Challengers increasingly used for primary account

One in five customers - and one in three Millennials - already consider their primary account to be with a challenger bank, while one in eight prefer to use challenger banks for shopping online.

This is according to research from A.T. Kearney, which suggested that retaining four-fifths of customers shows that traditional banks remain dominant.

“However, challenger banks are beginning to colonise the custom of the most economically active demographic - those aged under 38 - a trend which will only be reinforced as Generation Z comes of age,” wrote partner Simon Kent and consultant Danil Makarov.

More than two-thirds of traditional banking respondents aged under 22 perceive the advantages of challenger banks – citing factors such as ease of use, compatibility with other apps, and crucially, convenience.

While traditional bank accounts are still used for the vast majority of transactions, even among those who consider their primary account to be with a challenger bank, customers are increasingly using their challenger accounts to facilitate the purchases that provide banks with the data they need to maintain the most intimate relationship with their customers: their everyday spend on matters such as travel, going out and shopping.

A.T. Kearney stated that whichever bank possesses this information will be able to continue inventing and providing products and services, attracting and retaining the best talent, and will be best placed to match their customers’ changing needs and behaviours.

The research pointed out that traditional banks can still capitalise on one vital attribute: trust.

Almost three-quarters of respondents to the consultancy’s survey claimed they still use their traditional bank when it comes to deciding which account they want their salary to be paid into, while the same proportion also use them to facilitate their most important financial transactions and arrangements.

Even customers otherwise committed to challenger banks said they preferred to use traditional banks when it comes to their salaries (57 per cent), mortgage or rental outgoings (32 per cent), and large-scale purchases (41 per cent).

Additionally, the users of traditional banks were more likely to trust their own bank provider on issues such as safeguarding their money, using their data, enabling easy access to their accounts, and providing innovative products and services.

Trust is also prized by the young, according to the report. Generation Z is very conscious of the need to protect their data and almost a quarter of respondents in this age bracket said they would switch from a challenger bank to a traditional bank if the challenger suffered a data breach.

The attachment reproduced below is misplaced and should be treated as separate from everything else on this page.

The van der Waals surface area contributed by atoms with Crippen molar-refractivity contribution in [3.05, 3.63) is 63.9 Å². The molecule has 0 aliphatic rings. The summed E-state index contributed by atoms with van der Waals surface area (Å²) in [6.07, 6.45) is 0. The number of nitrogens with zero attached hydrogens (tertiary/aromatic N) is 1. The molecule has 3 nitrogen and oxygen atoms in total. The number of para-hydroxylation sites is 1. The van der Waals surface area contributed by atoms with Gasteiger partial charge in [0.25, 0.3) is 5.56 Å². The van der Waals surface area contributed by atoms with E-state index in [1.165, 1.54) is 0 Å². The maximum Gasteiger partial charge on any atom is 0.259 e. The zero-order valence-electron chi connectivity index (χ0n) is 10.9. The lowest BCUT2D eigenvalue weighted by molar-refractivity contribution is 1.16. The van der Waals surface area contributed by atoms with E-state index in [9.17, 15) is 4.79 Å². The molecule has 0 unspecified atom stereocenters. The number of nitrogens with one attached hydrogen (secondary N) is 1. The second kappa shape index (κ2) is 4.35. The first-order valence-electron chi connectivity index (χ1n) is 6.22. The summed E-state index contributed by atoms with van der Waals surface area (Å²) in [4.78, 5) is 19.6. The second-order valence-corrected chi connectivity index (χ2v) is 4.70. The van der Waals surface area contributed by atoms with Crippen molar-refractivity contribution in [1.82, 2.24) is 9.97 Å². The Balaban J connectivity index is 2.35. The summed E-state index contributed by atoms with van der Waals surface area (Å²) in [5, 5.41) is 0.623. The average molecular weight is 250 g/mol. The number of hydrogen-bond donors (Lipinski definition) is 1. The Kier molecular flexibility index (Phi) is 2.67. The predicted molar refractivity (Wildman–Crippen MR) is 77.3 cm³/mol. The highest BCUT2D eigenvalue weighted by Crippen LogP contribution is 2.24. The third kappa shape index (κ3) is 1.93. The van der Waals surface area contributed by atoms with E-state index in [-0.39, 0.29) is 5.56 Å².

When customers were asked why they had opened an account with a challenger bank, 36 per cent of customers cited ease of account opening, 39 per cent said ease of use, 28 per cent referred to the banks’ attractive use of technology, and 20 per cent said compatibility with other apps.

Kent and Makarov noted that traditional banks need to prove they can exceed consumer expectations to ensure their customers aren’t lured away by alternative providers.

“They would also be wise to emphasise their reputation for financial stability; almost one in three challenger bank customers stated that they saw this as one of the chief attractions of traditional banks.

“In our modern world, no one can bank on customer loyalty,” they continued. “One in three users of traditional banks claimed they would switch accounts if their bank made mistakes or didn’t offer a product or service they could get from a challenger bank, showing how crucial it is for traditional banks to keep up with the rapid pace of change.”

Challenger banks are even encroaching on territory which, until recently, was the exclusive preserve of traditional banks: more than 40 per cent of challenger bank customers said they would consider taking out a loan with their bank and nearly half would consider using them as a mortgage provider.

Although A.T. Kearney’s data suggests that challenger banks are particularly popular with younger customers, it would be wrong to imply that this is the only demographic drawn to challenger banks.

Respondents across all age groups showed high levels of interest. While traditional banking customers aged between 55 and 73 were least likely to say they would consider switching from a traditional bank to a challenger bank, a third stated that they would be open to switching in the case of a deal or if their current provider got something wrong.

“The difference between traditional and challenger banks is already blurring in the mind of consumers – though trust is vital it won’t, ultimately, be enough to ensure the survival of traditional banks,” the report concluded.

“Traditional banks must adopt the best of what a challenger bank offers - in terms of convenience, ease of use, and compatibility across digital platforms - while exploiting their scale and superior resources to the utmost.

“Innovation is utterly integral and could be the difference between traditional banks faltering forever or successfully seeing off the challenge of their challenger bank competitors.”

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